Out on the trails: A ride review

Cross-country race shoes need to be light and comfortable yet durable and stiff, all while being at least somewhat walkable. Let’s be honest, we’re also talking about gravel shoes here, too, because the needs are generally pretty similar. It’s a tricky balance but the XC903s nail it. These things are great (they better be for 450 bucks). 

For context, the other XC shoes currently floating around my garage include Bontrager’s XXX MTB, Specialized’s S-Works Recon, Shimano’s RX801 gravel shoes (which is just an XC shoe with lighter lugs), and a pair of Giro Empire VR90s. Four great shoes, and the XC903 is better. 

The number one reason is shoe/pedal contact and stability. Where most shoe brands build lug patterns that will work for all manner of pedal systems, Shimano pretty much pretends those other pedal systems don’t exist. So if you run Shimano’s own SPD system, as I do, no compromises have been made for the chaos of Eggbeaters or Times. The shoe/pedal interface is rock solid. It’s as close to a road pedal feel as I’ve ever found with mountain bike shoes and pedals.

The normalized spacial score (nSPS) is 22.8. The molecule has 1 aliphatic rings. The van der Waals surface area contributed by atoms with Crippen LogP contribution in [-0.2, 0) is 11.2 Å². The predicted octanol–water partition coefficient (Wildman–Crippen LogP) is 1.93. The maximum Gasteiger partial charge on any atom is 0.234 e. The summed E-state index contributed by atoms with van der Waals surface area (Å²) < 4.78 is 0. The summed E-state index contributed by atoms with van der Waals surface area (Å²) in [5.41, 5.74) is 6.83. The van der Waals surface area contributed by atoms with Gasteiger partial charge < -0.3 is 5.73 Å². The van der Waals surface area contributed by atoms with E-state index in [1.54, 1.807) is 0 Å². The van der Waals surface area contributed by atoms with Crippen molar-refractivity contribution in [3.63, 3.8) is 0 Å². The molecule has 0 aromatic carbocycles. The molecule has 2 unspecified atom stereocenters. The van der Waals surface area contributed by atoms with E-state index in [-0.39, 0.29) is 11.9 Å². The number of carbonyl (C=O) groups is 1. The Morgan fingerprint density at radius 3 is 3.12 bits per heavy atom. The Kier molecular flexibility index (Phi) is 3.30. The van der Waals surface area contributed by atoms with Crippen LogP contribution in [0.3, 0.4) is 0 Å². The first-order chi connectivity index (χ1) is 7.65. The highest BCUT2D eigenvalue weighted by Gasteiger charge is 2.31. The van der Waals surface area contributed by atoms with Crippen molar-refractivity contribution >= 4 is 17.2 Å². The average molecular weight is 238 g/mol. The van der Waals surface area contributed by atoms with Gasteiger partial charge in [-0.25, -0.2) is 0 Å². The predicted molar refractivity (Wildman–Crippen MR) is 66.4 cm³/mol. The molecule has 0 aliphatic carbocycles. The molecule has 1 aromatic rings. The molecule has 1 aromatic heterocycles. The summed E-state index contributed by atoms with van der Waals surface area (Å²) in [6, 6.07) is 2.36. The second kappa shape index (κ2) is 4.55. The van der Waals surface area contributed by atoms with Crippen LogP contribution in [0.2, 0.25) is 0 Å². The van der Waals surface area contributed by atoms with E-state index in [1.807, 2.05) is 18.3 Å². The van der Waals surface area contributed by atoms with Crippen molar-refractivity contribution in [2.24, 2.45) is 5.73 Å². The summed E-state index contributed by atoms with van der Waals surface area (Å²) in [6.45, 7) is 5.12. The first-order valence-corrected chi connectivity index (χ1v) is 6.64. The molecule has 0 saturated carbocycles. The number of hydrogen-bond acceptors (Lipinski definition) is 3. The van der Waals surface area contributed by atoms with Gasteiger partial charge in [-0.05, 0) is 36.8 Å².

So pedalling dynamics are superb. Fit is good, improved thanks to the softer upper, and using a last that will work for a relatively wide variety of feet. The new uppers are a revelation in terms of all-day comfort. The only shoes I have that come close are the Giro VR90s, but those suffer from lesser durability.

I like to really crank down on my shoes for racing, and stiffer uppers make it difficult to balance that locked-in feel with avoiding hotspots. Not so with these.